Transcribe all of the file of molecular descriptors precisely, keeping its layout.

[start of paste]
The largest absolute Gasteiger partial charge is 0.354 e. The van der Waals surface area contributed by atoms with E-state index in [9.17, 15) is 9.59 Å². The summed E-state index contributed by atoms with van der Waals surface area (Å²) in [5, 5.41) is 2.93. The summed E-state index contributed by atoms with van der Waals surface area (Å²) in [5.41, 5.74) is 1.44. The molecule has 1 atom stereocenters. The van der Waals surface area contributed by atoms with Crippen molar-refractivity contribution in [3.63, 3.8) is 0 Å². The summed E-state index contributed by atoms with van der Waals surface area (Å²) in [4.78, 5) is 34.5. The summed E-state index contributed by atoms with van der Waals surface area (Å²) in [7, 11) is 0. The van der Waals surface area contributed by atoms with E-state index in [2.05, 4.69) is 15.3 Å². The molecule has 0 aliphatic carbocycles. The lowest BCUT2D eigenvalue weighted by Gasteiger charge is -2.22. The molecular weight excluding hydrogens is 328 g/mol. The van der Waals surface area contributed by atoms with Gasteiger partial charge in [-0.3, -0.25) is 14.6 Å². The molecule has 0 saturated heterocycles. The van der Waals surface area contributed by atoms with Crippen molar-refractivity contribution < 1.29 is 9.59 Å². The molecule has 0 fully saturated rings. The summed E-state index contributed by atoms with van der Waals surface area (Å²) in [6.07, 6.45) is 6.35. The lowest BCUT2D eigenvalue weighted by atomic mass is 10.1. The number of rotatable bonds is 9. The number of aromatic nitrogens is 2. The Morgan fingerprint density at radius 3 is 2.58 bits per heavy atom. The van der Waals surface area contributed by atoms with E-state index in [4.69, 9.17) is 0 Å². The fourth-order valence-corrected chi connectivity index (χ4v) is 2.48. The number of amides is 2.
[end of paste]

The largest absolute Gasteiger partial charge is 0.354 e. The van der Waals surface area contributed by atoms with E-state index in [9.17, 15) is 9.59 Å². The summed E-state index contributed by atoms with van der Waals surface area (Å²) in [5, 5.41) is 2.93. The summed E-state index contributed by atoms with van der Waals surface area (Å²) in [5.41, 5.74) is 1.44. The molecule has 1 atom stereocenters. The van der Waals surface area contributed by atoms with Crippen molar-refractivity contribution in [3.63, 3.8) is 0 Å². The summed E-state index contributed by atoms with van der Waals surface area (Å²) in [4.78, 5) is 34.5. The summed E-state index contributed by atoms with van der Waals surface area (Å²) in [7, 11) is 0. The van der Waals surface area contributed by atoms with E-state index in [2.05, 4.69) is 15.3 Å². The molecule has 0 aliphatic carbocycles. The lowest BCUT2D eigenvalue weighted by Gasteiger charge is -2.22. The molecular weight excluding hydrogens is 328 g/mol. The van der Waals surface area contributed by atoms with Gasteiger partial charge in [-0.3, -0.25) is 14.6 Å². The molecule has 0 saturated heterocycles. The van der Waals surface area contributed by atoms with Crippen molar-refractivity contribution < 1.29 is 9.59 Å². The molecule has 0 fully saturated rings. The summed E-state index contributed by atoms with van der Waals surface area (Å²) in [6.07, 6.45) is 6.35. The lowest BCUT2D eigenvalue weighted by atomic mass is 10.1. The number of rotatable bonds is 9. The number of aromatic nitrogens is 2. The Morgan fingerprint density at radius 3 is 2.58 bits per heavy atom. The van der Waals surface area contributed by atoms with E-state index in [4.69, 9.17) is 0 Å². The fourth-order valence-corrected chi connectivity index (χ4v) is 2.48. The number of amides is 2.